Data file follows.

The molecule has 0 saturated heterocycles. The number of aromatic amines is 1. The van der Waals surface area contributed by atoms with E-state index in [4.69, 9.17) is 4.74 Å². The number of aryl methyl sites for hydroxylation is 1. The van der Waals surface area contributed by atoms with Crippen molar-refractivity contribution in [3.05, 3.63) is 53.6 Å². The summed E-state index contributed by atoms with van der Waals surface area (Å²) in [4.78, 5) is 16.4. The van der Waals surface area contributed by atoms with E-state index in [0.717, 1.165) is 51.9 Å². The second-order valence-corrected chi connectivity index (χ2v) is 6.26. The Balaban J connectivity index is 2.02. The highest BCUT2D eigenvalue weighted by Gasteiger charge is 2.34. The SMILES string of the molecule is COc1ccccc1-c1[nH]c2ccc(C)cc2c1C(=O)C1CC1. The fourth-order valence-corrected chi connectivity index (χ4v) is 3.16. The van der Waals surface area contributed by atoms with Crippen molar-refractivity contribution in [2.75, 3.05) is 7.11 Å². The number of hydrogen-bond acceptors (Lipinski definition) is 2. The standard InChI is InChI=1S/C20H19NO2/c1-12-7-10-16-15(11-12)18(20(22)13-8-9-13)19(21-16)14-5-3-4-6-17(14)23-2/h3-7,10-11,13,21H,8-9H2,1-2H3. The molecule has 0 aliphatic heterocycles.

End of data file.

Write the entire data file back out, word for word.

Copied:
The molecule has 0 saturated heterocycles. The number of aromatic amines is 1. The van der Waals surface area contributed by atoms with E-state index in [4.69, 9.17) is 4.74 Å². The number of aryl methyl sites for hydroxylation is 1. The van der Waals surface area contributed by atoms with Crippen molar-refractivity contribution in [3.05, 3.63) is 53.6 Å². The summed E-state index contributed by atoms with van der Waals surface area (Å²) in [4.78, 5) is 16.4. The van der Waals surface area contributed by atoms with E-state index in [0.717, 1.165) is 51.9 Å². The second-order valence-corrected chi connectivity index (χ2v) is 6.26. The Balaban J connectivity index is 2.02. The highest BCUT2D eigenvalue weighted by Gasteiger charge is 2.34. The SMILES string of the molecule is COc1ccccc1-c1[nH]c2ccc(C)cc2c1C(=O)C1CC1. The fourth-order valence-corrected chi connectivity index (χ4v) is 3.16. The van der Waals surface area contributed by atoms with Crippen molar-refractivity contribution in [2.75, 3.05) is 7.11 Å². The number of hydrogen-bond acceptors (Lipinski definition) is 2. The standard InChI is InChI=1S/C20H19NO2/c1-12-7-10-16-15(11-12)18(20(22)13-8-9-13)19(21-16)14-5-3-4-6-17(14)23-2/h3-7,10-11,13,21H,8-9H2,1-2H3. The molecule has 0 aliphatic heterocycles.